Planting Bulbs - Gladiolus aka Glads (with video)

ProPlugger Co - Tuesday, November 13, 2012

gladioulusGladiolus, or Glads as they are often referred to, add greatly to the summer garden with their tall spikes of flowers that come in every color imaginable. They're also the king of the cut flower world. You can put together a nice arrangement of glads in a vase with no prior flower arranging experience!

Gladiolus, like baseball players, are the boys of summer. They bloom well over the summer but won't survive the winters in areas where the ground freezes. Thus, they will need to be dug up and stored in a cool, dry place over the winter.

The genus Gladiolus comprises 260 species, 250 of which are native to sub-Saharan Africa. The name gladiolus comes from the Latin word for sword, because of their sword-shaped leaves, hence the nickname, sword lily. In the center of these make-believe swords arise the flower stems, packed full of beautiful flowers.

How to Plant Gladiolus

Planting Bulbs From a Standing Position

Planting Larger Bulbs

when to plant glads

When to Plant Gladiolus

Plant gladiolus corms (botanically speaking they're corms, not bulbs) in the spring as soon as the ground can be worked up. They are long lived flowers and to make the best of their blooming cycle, it's best to stagger the planting over a few weeks to ensure a long summer filled with their delicate colors.

Where to Plant Gladiolus

Plant glads in full sun, especially in the northern states where the summers are cooler. Glads can be grown in light shade in the southern locations of the country. They prefer loamy soil so if you have compacted or clay soils, you'll want to amend with compost-rich organic material. Your glads will love you for it!

bulb planterPlanting Depth for Gladiolus Corms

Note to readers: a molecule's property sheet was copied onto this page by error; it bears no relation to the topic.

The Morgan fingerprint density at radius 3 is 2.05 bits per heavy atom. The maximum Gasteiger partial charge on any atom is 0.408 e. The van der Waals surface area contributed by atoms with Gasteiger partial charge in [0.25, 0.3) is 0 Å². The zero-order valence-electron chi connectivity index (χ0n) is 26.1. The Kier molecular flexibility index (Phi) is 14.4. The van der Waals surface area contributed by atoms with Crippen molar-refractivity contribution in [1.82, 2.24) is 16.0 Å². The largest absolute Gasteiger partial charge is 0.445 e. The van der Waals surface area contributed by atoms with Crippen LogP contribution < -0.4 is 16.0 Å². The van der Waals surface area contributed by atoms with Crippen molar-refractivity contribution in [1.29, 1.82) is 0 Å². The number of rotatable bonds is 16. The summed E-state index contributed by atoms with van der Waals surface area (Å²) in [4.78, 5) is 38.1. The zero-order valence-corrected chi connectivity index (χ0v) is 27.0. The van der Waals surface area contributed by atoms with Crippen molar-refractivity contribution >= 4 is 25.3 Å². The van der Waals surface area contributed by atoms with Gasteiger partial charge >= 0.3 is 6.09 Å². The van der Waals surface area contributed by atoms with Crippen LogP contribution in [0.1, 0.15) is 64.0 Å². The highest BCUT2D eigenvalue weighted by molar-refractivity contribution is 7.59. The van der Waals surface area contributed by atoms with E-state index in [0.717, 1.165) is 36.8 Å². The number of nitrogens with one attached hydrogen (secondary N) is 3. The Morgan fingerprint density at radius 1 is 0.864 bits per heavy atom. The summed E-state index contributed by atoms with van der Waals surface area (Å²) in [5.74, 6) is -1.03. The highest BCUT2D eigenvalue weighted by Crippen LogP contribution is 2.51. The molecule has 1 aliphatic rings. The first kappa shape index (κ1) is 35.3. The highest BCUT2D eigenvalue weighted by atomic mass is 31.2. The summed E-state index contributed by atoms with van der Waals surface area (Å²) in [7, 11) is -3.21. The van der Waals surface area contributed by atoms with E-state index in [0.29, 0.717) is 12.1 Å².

Gladiolus corms are planted at a depth of three to six inches. For larger corms, plant at the deeper end of that range. The tips of the corm should be pointed upward.

Spacing of Gladiolus Corms

Glads should be spaced 3-6 inches apart. Some enthusiast plant glads in rows about two feet apart for the effect of their beauty.

Bulb Planting Tools

Most bulb planting tools require a lot of bending over or getting down on our knees. For easier planting (most of which can be done from a standing position) rely on the ProPlugger 5-IN-1 Planting Tool. Simply push the ProPlugger into the ground with your foot, letting gravity and your body weight do most of the work. The depth rings provided with the ProPlugger (shown above right), help you gauge the planting depth you need for each bulb variety you plant. Pull up on the tool to remove a plug of soil. Tap the tool to release the plug next to the hole you've created. Place the bulb in the hole, pointed tip facing upward. Fill in the hole with the soil you removed with the 5-IN-1. Firm the soil over the bulb with your foot.

Feeding and Fertilizing Gladiolus

When the leaf tips begin to poke out of the ground, apply a 5-10-10 fertilizer. About the time of flowering, top dress with a 0-0-10 or 0-0-50 fertilizer.  Mulching around the plants with aged compost or well rotted manure will achieve the same effect as a light feeding of fertilizer.

Tips for Storing Gladiolus Corms

Sometime after the first frost in the fall, but before the ground freezes, dig up your glads and examine the corms. Discard the original corm and keep the larger corms that have grown over the summer. They will be located just above the original corm. Cull out the largest of the corms, which should be about 1-2 inches in diameter. Allow the corms to dry out for a few days in temperatures hovering around 65ºF then place them in a cool (35º-45º F), dark, airy room or cellar. They store best on an open rack where air can circulate freely between the corms.

Disease & Pest Issues Affecting Gladiolus

Glads are pretty much problem-free providing you’ve purchased quality bulbs and are planting in nutrient-rich soil that drains well.

Neil Moran is a horticulturist and author of three books on gardening. He is also the creator and author of the garden blog North Country Gardening.

Be sure to check out the helpful information on our website, including other uses for the ProPlugger including:

  1. Lawn Plugger
  2. Bedding (and Annual Flower) Planter
  3. Weeding Tool
  4. Ground Cover Planter
  5. Soil Sampling Tool

Additional Resources:

North American Gladiolus Council

University of Minnesota Extension Service - Gladiolus

Find Your Hardiness Zone by Zip Code